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Amsterdam resident Myron Swidersky welcomes visitors to the Amsterdam Free Library Saturday for the local Ukrainian-American community's presentation on the Holodomor.

Amsterdam city historian Robert von Hasseln introduces the culture and history of Ukraine to those in attendance Saturday.


Residents learn about Ukraine's Holodomor

Sunday, January 13, 2013 - Updated: 9:37 AM


Recorder News Staff

Nearly 40 community members gathered in the Amsterdam Free Library Saturday morning to learn about the Holodomor.

The Holodomor refers to, what members of the local Ukrainian-American community describe as, the genocide of millions of Ukrainians during the 1930s due to famine.

Some residents in Amsterdam have family connections to the horrific period in Ukraine’s history.

And on Saturday, folks in the community were given the chance to learn about Holodomor through a free educational presentation.

The morning began with an introduction from Amsterdam resident Myron Swidersky, president of the Amsterdam branch of the Ukrainian Congress Committee of America.

Swidersky, one of the organizers of the event, has worked since coming back to Amsterdam on bringing the culture of the Ukraine alive in Amsterdam along with providing learning opportunities for the public.

Swidersky brought up city historian Robert von Hasseln to introduce Ukraine to those at the presentation and speak briefly about the Holodomor.

Von Hasseln told the crowd that because of Ukraine being a crossroads for agriculture, the country was often subjected to a series of “power grabs” from outside countries.

It had been under the control of the Polish, Lithuanians, Russians, and Germans in its history, he told them.

“We don’t ever want to forget events like this,” von Hasseln said, referring to the Holodomor. “If people don’t remember them and learn from them, they are more likely to happen again in the future.”

One of the things that von Hasseln wanted to answer for the crowd was why Americans hadn’t heard of the Holodomor as it happened.

“While Holodomor was occurring, the United States was trying to normalize its relations with the Soviet Union,” the historian explained, adding that the attitude in the United States at the time too was that nothing interesting happened in Europe.

Following von Hasseln’s talk, the attendees were shown a video about the Holodomor, one that show testimonials from residents of Ukraine who were children or survived the time.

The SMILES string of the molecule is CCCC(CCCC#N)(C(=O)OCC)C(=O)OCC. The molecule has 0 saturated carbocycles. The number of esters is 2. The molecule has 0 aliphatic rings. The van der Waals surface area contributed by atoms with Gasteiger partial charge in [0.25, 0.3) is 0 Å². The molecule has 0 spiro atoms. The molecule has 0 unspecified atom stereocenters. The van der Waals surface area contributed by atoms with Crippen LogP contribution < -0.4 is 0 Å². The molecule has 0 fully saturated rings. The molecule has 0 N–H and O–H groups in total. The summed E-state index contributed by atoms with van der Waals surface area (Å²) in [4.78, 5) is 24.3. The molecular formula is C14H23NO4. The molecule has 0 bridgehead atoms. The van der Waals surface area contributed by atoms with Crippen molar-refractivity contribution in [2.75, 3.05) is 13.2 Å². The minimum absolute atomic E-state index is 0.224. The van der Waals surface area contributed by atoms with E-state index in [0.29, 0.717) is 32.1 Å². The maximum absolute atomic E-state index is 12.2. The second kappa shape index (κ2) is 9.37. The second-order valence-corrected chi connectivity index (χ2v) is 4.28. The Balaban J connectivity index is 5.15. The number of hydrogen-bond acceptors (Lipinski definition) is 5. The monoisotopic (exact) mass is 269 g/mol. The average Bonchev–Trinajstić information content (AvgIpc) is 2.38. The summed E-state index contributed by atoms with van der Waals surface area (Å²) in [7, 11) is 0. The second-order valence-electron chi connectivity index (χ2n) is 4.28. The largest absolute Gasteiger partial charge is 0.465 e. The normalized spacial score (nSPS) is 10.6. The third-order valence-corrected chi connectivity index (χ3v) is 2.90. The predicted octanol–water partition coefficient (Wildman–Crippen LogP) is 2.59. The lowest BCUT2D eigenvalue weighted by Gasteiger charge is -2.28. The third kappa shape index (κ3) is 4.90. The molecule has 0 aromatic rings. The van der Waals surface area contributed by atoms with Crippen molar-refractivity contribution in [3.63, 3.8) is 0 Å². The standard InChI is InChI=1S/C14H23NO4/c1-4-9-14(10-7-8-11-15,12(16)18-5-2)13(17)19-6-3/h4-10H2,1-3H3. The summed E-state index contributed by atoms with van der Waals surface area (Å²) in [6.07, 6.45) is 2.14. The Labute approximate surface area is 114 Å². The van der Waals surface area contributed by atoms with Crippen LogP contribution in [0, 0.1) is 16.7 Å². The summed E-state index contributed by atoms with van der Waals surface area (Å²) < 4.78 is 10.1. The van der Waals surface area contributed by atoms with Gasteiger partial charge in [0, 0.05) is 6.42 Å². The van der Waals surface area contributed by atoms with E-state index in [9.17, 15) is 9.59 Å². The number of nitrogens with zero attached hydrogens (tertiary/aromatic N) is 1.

It was followed by a discussion to give residents an opportunity to learn more.

There at the event eager to know more about the Holodomor were siblings Bonnie Couture, Melanie Gessinger, and Randy Yurkewetz from the Fultonville area.

Couture said that their grandparents were from the Ukraine.

“My grandmother’s family, they were all killed in the genocide,” Couture said. 

“Our grandmother’s mother and father and her sisters were killed during this genocide in the Ukraine,” Gessinger said. “She was the only survivor.”

The family didn’t talk much about what had happened, Couture said, and whenever they would ask questions when they were young it was not something that they wanted to discuss.

“They wanted to forget. So we don’t really know that much about it,” she said. 

Gessinger said it’s important, for not only themselves, but for the community, to know about what happened.

“Learning about history especially nonfiction is always something we should all be responsible for,” she said. “And with the Ukrainian community in Amsterdam such a big part,” Couture said, “I think it’s something children should learn.”

Swidersky said later that they were not expecting so many people to attend the event, but he was incredibly pleased with the turnout, and even more so with the enthusiasm of the crowd.

“People were very much interested,” he said, adding that many requested that further follow-up presentations be given to dive deeper into the complex history of Eastern Europe.

Looking out at such a large crowd while the film was playing, Amsterdam Free Library director Nicole Hemsley said that it was such a positive sight to see.

“I think it’s awesome,” she said. “I knew we would have people but I didn’t expect a turnout like this.”

Residents were helping others grab more chairs and add rows to the audience section as von Hasseln had started his talk.

Hemsley said they had been getting many calls at the library over the past week asking about the presentation.

“This actually proves to me that we do need to focus more on the cultural aspects of our city,” she said, adding that at some point she would like to reach out to the other cultures in the city to have even more programming.

“(I want to be) having more focus on history and genealogy and researching history,” she said. “I figure if this is a history year — it’s our 110th year — we can focus on history and then narrow it down to history within the cultural circles of our society, our community.”


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